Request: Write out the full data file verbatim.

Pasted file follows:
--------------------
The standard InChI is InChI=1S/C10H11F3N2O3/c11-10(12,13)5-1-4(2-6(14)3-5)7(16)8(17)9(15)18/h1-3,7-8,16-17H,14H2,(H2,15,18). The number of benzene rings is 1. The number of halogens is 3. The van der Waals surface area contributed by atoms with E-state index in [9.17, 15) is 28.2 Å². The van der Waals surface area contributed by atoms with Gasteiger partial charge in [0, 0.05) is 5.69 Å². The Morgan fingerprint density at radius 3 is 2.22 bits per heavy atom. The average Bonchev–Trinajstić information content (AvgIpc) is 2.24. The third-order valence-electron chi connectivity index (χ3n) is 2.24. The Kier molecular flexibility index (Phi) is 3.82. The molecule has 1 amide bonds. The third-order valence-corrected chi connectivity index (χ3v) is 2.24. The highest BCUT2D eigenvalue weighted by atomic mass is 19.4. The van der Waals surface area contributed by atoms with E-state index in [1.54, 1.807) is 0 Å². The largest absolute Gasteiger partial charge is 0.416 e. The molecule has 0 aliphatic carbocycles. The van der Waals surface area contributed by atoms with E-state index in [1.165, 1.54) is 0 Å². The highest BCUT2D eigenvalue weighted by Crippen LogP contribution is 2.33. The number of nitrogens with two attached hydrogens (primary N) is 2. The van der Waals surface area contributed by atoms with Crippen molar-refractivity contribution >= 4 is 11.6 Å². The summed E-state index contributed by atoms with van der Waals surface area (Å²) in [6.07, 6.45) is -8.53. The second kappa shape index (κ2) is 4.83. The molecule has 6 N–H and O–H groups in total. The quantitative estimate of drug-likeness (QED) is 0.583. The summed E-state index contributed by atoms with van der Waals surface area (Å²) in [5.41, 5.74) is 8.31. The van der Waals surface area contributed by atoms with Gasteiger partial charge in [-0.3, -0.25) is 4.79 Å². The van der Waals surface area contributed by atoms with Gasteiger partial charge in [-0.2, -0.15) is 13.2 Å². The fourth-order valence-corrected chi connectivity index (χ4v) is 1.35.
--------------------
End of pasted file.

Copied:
The standard InChI is InChI=1S/C10H11F3N2O3/c11-10(12,13)5-1-4(2-6(14)3-5)7(16)8(17)9(15)18/h1-3,7-8,16-17H,14H2,(H2,15,18). The number of benzene rings is 1. The number of halogens is 3. The van der Waals surface area contributed by atoms with E-state index in [9.17, 15) is 28.2 Å². The van der Waals surface area contributed by atoms with Gasteiger partial charge in [0, 0.05) is 5.69 Å². The Morgan fingerprint density at radius 3 is 2.22 bits per heavy atom. The average Bonchev–Trinajstić information content (AvgIpc) is 2.24. The third-order valence-electron chi connectivity index (χ3n) is 2.24. The Kier molecular flexibility index (Phi) is 3.82. The molecule has 1 amide bonds. The third-order valence-corrected chi connectivity index (χ3v) is 2.24. The highest BCUT2D eigenvalue weighted by atomic mass is 19.4. The van der Waals surface area contributed by atoms with E-state index in [1.54, 1.807) is 0 Å². The largest absolute Gasteiger partial charge is 0.416 e. The molecule has 0 aliphatic carbocycles. The van der Waals surface area contributed by atoms with E-state index in [1.165, 1.54) is 0 Å². The highest BCUT2D eigenvalue weighted by Crippen LogP contribution is 2.33. The number of nitrogens with two attached hydrogens (primary N) is 2. The van der Waals surface area contributed by atoms with Crippen molar-refractivity contribution >= 4 is 11.6 Å². The summed E-state index contributed by atoms with van der Waals surface area (Å²) in [6.07, 6.45) is -8.53. The second kappa shape index (κ2) is 4.83. The molecule has 6 N–H and O–H groups in total. The quantitative estimate of drug-likeness (QED) is 0.583. The summed E-state index contributed by atoms with van der Waals surface area (Å²) in [5.41, 5.74) is 8.31. The van der Waals surface area contributed by atoms with Gasteiger partial charge in [-0.3, -0.25) is 4.79 Å². The van der Waals surface area contributed by atoms with Gasteiger partial charge in [-0.2, -0.15) is 13.2 Å². The fourth-order valence-corrected chi connectivity index (χ4v) is 1.35.